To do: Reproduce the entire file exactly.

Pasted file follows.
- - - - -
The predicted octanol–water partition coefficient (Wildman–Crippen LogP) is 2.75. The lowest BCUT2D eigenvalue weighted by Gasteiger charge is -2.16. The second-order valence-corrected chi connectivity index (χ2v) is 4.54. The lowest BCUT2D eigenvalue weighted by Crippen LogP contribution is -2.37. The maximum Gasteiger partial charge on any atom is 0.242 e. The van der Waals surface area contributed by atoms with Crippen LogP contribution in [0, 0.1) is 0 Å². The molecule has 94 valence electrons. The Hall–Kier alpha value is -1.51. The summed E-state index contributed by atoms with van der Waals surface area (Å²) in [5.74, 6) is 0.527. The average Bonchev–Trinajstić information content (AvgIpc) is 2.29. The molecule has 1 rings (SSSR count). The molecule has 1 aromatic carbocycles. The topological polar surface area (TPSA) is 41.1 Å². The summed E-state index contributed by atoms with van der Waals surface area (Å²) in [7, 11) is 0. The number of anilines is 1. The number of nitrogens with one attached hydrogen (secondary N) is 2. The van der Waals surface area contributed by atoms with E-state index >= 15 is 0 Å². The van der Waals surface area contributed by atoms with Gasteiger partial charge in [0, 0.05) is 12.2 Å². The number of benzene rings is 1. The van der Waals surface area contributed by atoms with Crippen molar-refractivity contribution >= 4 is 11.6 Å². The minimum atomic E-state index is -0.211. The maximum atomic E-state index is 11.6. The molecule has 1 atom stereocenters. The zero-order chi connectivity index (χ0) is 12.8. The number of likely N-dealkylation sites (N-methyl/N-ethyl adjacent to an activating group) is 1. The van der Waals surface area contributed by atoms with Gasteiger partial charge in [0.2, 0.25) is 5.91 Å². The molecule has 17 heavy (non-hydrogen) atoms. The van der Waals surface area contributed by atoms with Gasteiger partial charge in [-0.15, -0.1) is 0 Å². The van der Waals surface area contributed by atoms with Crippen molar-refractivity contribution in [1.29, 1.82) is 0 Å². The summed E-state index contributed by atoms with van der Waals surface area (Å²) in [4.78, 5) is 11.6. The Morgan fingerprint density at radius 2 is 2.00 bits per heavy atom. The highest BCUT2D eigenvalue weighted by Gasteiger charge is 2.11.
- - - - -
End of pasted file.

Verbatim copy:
The predicted octanol–water partition coefficient (Wildman–Crippen LogP) is 2.75. The lowest BCUT2D eigenvalue weighted by Gasteiger charge is -2.16. The second-order valence-corrected chi connectivity index (χ2v) is 4.54. The lowest BCUT2D eigenvalue weighted by Crippen LogP contribution is -2.37. The maximum Gasteiger partial charge on any atom is 0.242 e. The van der Waals surface area contributed by atoms with Crippen LogP contribution in [0, 0.1) is 0 Å². The molecule has 94 valence electrons. The Hall–Kier alpha value is -1.51. The summed E-state index contributed by atoms with van der Waals surface area (Å²) in [5.74, 6) is 0.527. The average Bonchev–Trinajstić information content (AvgIpc) is 2.29. The molecule has 1 rings (SSSR count). The molecule has 1 aromatic carbocycles. The topological polar surface area (TPSA) is 41.1 Å². The summed E-state index contributed by atoms with van der Waals surface area (Å²) in [7, 11) is 0. The number of anilines is 1. The number of nitrogens with one attached hydrogen (secondary N) is 2. The van der Waals surface area contributed by atoms with E-state index >= 15 is 0 Å². The van der Waals surface area contributed by atoms with Gasteiger partial charge in [0, 0.05) is 12.2 Å². The number of benzene rings is 1. The van der Waals surface area contributed by atoms with Crippen molar-refractivity contribution >= 4 is 11.6 Å². The minimum atomic E-state index is -0.211. The maximum atomic E-state index is 11.6. The molecule has 1 atom stereocenters. The zero-order chi connectivity index (χ0) is 12.8. The number of likely N-dealkylation sites (N-methyl/N-ethyl adjacent to an activating group) is 1. The van der Waals surface area contributed by atoms with Gasteiger partial charge in [0.2, 0.25) is 5.91 Å². The molecule has 17 heavy (non-hydrogen) atoms. The van der Waals surface area contributed by atoms with Gasteiger partial charge in [-0.15, -0.1) is 0 Å². The van der Waals surface area contributed by atoms with Crippen molar-refractivity contribution in [1.29, 1.82) is 0 Å². The summed E-state index contributed by atoms with van der Waals surface area (Å²) in [4.78, 5) is 11.6. The Morgan fingerprint density at radius 2 is 2.00 bits per heavy atom. The highest BCUT2D eigenvalue weighted by Gasteiger charge is 2.11.